On March 1, 1932, in what has become known as the “Crime of the Century,” the Lindbergh infant was abducted. The Lindberghs’ 20-month-old son, Charles Jr., was taken from their house in Hopewell, New Jersey. His parents were famed aviator Charles Lindbergh and his wife Anne. One of the most notorious criminal cases in U.S. history, this stunning and tragic occurrence captured the attention of the whole country.
The kidnapper initially asked for $50,000, then that was raised to $70,000. The Lindberghs cooperated with the conditions, but tragedy struck two months later on May 12, 1932, when the baby’s body was discovered not far from their home. A strike to the head was found to be the definitive cause of death.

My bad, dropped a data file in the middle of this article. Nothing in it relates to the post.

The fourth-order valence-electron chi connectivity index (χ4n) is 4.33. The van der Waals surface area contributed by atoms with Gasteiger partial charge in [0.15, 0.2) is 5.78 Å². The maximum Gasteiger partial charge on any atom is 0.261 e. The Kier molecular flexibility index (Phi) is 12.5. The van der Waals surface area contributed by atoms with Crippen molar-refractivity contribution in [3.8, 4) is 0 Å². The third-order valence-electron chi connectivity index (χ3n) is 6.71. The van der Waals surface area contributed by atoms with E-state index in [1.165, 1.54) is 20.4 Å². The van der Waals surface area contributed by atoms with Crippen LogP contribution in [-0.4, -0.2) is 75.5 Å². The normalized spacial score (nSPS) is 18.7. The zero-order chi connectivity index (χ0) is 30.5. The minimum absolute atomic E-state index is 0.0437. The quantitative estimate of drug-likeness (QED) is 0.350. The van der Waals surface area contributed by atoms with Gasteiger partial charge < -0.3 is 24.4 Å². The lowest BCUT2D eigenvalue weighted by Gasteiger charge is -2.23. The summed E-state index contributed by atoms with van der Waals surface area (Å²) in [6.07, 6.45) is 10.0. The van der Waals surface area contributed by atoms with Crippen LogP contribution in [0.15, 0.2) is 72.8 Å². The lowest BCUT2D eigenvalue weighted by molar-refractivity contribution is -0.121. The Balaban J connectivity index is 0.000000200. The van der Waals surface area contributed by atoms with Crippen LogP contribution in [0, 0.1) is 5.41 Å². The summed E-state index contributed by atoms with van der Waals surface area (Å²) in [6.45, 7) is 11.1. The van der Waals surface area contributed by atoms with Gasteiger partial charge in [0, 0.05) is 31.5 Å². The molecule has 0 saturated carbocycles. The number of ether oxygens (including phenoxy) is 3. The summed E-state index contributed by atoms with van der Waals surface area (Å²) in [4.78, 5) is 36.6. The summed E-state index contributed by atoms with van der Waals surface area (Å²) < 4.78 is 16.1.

Multiple law enforcement entities collaborated on the extended investigation into the kidnapping. Bruno Hauptmann, the prime suspect, was apprehended in September of 1934 after ransom money found in his possession had been marked. In 1936, after Hauptmann’s conviction, he was put to death via electrocution.
The kidnapping of the Lindbergh infant had a profound effect on American culture, culminating to the enactment of the Federal Kidnapping Act. The case also increased media attention on criminal prosecutions and prompted new forensic methods. Furthermore, it considerably influenced the future course of action taken by law enforcement in incidents involving missing children and increased public awareness of the necessity for child safety measures.